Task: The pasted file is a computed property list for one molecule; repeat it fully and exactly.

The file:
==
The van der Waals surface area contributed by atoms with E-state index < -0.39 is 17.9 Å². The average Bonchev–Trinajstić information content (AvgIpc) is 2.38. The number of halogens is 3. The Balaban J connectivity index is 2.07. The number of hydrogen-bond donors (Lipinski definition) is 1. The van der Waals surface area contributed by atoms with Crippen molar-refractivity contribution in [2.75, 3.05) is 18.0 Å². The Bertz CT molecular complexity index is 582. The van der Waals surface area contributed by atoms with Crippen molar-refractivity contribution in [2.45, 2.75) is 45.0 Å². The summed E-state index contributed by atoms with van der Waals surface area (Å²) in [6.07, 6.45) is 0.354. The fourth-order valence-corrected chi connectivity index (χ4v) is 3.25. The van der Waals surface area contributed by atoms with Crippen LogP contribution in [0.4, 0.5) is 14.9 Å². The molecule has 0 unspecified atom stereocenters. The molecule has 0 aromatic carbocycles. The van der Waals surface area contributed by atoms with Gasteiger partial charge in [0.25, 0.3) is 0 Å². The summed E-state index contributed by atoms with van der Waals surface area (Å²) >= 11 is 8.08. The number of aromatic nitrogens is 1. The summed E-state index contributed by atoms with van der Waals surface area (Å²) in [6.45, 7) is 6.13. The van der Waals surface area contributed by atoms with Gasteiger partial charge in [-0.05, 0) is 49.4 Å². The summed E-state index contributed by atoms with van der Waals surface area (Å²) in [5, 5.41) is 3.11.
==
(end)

The van der Waals surface area contributed by atoms with E-state index < -0.39 is 17.9 Å². The average Bonchev–Trinajstić information content (AvgIpc) is 2.38. The number of halogens is 3. The Balaban J connectivity index is 2.07. The number of hydrogen-bond donors (Lipinski definition) is 1. The van der Waals surface area contributed by atoms with Crippen molar-refractivity contribution in [2.75, 3.05) is 18.0 Å². The Bertz CT molecular complexity index is 582. The van der Waals surface area contributed by atoms with Crippen molar-refractivity contribution in [2.45, 2.75) is 45.0 Å². The summed E-state index contributed by atoms with van der Waals surface area (Å²) in [6.07, 6.45) is 0.354. The fourth-order valence-corrected chi connectivity index (χ4v) is 3.25. The van der Waals surface area contributed by atoms with Crippen LogP contribution in [0.4, 0.5) is 14.9 Å². The molecule has 0 unspecified atom stereocenters. The molecule has 0 aromatic carbocycles. The van der Waals surface area contributed by atoms with Gasteiger partial charge in [0.25, 0.3) is 0 Å². The summed E-state index contributed by atoms with van der Waals surface area (Å²) >= 11 is 8.08. The number of aromatic nitrogens is 1. The summed E-state index contributed by atoms with van der Waals surface area (Å²) in [6.45, 7) is 6.13. The van der Waals surface area contributed by atoms with Gasteiger partial charge in [-0.05, 0) is 49.4 Å². The summed E-state index contributed by atoms with van der Waals surface area (Å²) in [5, 5.41) is 3.11.